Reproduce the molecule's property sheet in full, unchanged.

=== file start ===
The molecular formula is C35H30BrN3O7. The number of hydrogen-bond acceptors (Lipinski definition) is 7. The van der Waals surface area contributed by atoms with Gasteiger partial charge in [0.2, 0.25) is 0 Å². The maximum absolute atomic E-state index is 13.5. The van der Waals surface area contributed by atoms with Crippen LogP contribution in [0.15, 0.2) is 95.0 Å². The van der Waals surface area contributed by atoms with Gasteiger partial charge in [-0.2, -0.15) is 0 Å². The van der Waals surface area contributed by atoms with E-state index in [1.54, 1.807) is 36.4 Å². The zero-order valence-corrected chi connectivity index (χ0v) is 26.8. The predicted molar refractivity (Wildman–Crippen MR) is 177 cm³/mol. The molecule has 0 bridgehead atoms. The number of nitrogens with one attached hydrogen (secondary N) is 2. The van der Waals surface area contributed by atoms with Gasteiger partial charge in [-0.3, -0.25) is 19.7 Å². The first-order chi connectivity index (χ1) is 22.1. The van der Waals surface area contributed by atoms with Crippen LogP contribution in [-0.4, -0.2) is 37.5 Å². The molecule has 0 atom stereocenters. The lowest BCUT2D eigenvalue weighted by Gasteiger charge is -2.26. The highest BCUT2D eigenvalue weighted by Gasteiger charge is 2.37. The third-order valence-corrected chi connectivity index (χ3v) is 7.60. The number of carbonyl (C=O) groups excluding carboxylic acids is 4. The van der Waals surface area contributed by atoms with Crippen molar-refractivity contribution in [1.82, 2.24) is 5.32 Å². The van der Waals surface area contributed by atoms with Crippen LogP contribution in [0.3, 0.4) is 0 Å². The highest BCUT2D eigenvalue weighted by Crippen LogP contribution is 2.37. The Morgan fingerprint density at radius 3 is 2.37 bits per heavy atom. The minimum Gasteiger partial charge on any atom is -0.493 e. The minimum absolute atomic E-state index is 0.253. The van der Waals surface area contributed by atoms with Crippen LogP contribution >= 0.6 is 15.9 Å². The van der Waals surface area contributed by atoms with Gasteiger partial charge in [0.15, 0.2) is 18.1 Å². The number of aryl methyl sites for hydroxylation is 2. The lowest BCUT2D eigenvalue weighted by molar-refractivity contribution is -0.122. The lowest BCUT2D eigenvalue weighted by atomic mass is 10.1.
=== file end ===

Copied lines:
The molecular formula is C35H30BrN3O7. The number of hydrogen-bond acceptors (Lipinski definition) is 7. The van der Waals surface area contributed by atoms with Gasteiger partial charge in [0.2, 0.25) is 0 Å². The maximum absolute atomic E-state index is 13.5. The van der Waals surface area contributed by atoms with Crippen LogP contribution in [0.15, 0.2) is 95.0 Å². The van der Waals surface area contributed by atoms with Gasteiger partial charge in [-0.2, -0.15) is 0 Å². The van der Waals surface area contributed by atoms with E-state index in [1.54, 1.807) is 36.4 Å². The zero-order valence-corrected chi connectivity index (χ0v) is 26.8. The predicted molar refractivity (Wildman–Crippen MR) is 177 cm³/mol. The molecule has 0 bridgehead atoms. The number of nitrogens with one attached hydrogen (secondary N) is 2. The van der Waals surface area contributed by atoms with Gasteiger partial charge in [-0.3, -0.25) is 19.7 Å². The first-order chi connectivity index (χ1) is 22.1. The van der Waals surface area contributed by atoms with Crippen LogP contribution in [-0.4, -0.2) is 37.5 Å². The molecule has 0 atom stereocenters. The lowest BCUT2D eigenvalue weighted by Gasteiger charge is -2.26. The highest BCUT2D eigenvalue weighted by Gasteiger charge is 2.37. The third-order valence-corrected chi connectivity index (χ3v) is 7.60. The number of carbonyl (C=O) groups excluding carboxylic acids is 4. The van der Waals surface area contributed by atoms with Crippen molar-refractivity contribution in [1.82, 2.24) is 5.32 Å². The van der Waals surface area contributed by atoms with Crippen LogP contribution in [0.3, 0.4) is 0 Å². The highest BCUT2D eigenvalue weighted by Crippen LogP contribution is 2.37. The Morgan fingerprint density at radius 3 is 2.37 bits per heavy atom. The minimum Gasteiger partial charge on any atom is -0.493 e. The minimum absolute atomic E-state index is 0.253. The van der Waals surface area contributed by atoms with Crippen LogP contribution >= 0.6 is 15.9 Å². The van der Waals surface area contributed by atoms with Gasteiger partial charge in [0.15, 0.2) is 18.1 Å². The number of aryl methyl sites for hydroxylation is 2. The lowest BCUT2D eigenvalue weighted by molar-refractivity contribution is -0.122. The lowest BCUT2D eigenvalue weighted by atomic mass is 10.1.